One-fourth of America’s metropolitan areas have unemployment rates of 10 percent or more, topping the national average, and dozens of cities won’t see jobs return to pre-recession levels for years, the U.S. Conference of Mayors said.
The subdued rebound means a “lost decade” in 48 cities where employment isn’t forecast to return to previous highs through 2020 at least, the organization said in a report today. Jobless rates in 103 of 363 population centers are in double digits, compared with a national rate of 9 percent when the numbers were compiled in April.
“There are some cities that are not going to be at the unemployment rate they were before the recession started for another 20 years,” said Los Angeles Mayor Antonio Villaraigosa, the group’s incoming president. “The impact of this recession has been real.”
Jobs are the No. 1 topic of mayors at their annual meeting in Baltimore. The weak employment numbers and the resulting erosion of tax revenue has forced the nation’s municipal chiefs to cut services, raise taxes and reduce workforces in a downward spiral for local economies.
“This is like a support group here,” said Angel Tavares, the mayor of Providence, Rhode Island, in an interview. “This is a very slow kind of recovery.”
Gross domestic product in the U.S., the broadest measure of economic activity, is likely to rise 3.5 percent in the second half of the year, from 1.9 percent in the first six months, while job growth in 2011 will be 1.2 percent, according to the report prepared for the mayors by Lexington, Massachusetts-based research company IHS Global Insight.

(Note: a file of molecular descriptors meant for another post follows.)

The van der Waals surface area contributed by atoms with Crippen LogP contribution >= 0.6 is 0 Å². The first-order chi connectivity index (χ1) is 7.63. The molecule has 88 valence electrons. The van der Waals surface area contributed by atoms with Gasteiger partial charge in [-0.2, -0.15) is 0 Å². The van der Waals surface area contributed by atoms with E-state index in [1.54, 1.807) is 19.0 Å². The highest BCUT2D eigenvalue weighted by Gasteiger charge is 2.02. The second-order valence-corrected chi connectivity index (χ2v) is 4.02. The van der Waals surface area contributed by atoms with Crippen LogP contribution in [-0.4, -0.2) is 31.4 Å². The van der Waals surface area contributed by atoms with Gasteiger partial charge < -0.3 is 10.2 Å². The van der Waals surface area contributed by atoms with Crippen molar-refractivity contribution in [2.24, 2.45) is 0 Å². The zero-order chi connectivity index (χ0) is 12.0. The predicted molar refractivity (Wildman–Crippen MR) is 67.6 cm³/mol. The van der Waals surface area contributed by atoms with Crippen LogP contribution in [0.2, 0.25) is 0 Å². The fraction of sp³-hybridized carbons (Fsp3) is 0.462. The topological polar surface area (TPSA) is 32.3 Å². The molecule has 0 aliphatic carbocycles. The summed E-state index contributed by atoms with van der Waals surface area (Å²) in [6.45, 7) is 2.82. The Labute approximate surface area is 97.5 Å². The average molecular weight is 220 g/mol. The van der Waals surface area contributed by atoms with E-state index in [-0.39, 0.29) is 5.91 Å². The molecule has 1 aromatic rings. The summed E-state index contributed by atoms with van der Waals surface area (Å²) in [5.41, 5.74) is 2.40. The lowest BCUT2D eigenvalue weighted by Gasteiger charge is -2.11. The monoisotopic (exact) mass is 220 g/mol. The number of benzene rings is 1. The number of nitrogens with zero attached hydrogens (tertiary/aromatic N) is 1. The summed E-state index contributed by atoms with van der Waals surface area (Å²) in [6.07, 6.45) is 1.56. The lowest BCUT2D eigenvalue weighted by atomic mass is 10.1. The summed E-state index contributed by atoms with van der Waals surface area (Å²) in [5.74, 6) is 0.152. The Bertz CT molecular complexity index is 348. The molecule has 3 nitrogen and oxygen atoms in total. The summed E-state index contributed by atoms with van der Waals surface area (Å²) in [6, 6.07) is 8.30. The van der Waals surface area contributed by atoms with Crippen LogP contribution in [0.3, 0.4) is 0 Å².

Of the 25 cities with the highest unemployment rates, 20 are concentrated in four states most affected by the housing bust: California, Florida, Arizona and Nevada.
Mesa, Arizona’s municipal utility has more than 8,000 dormant accounts, taking a $5 million bite out of municipal revenue, Mayor Scott Smith said in an interview.
“It’s starting to hit us in ways we never imagined,” Smith said of the weak economy. “We didn’t anticipate this kind of shock to our utility.”
In Little Rock, Arkansas, the city is considering more than doubling its sales tax rate, Mayor Mark Stodola said in an interview.
“We have not replaced a police vehicle in probably the last three years,” he said. “That’s just not the way we ought to be keeping people safe.”
One bright spot among municipal economies has been Washington, where increased federal spending boosted the area’s gross metropolitan product to $426 billion last year, making it larger than the states of Virginia and North Carolina as well as the countries of Argentina and South Africa.
The mayors are expected to vote later today on a resolution asking Congress to withdraw American troops from Afghanistan and Iraq to focus those “war dollars’ on job-producing initiatives at home.
‘‘That we would build bridges in Baghdad and Kandahar. and not Baltimore and Kansas City, absolutely boggles the mind,’’ Villaraigosa said.
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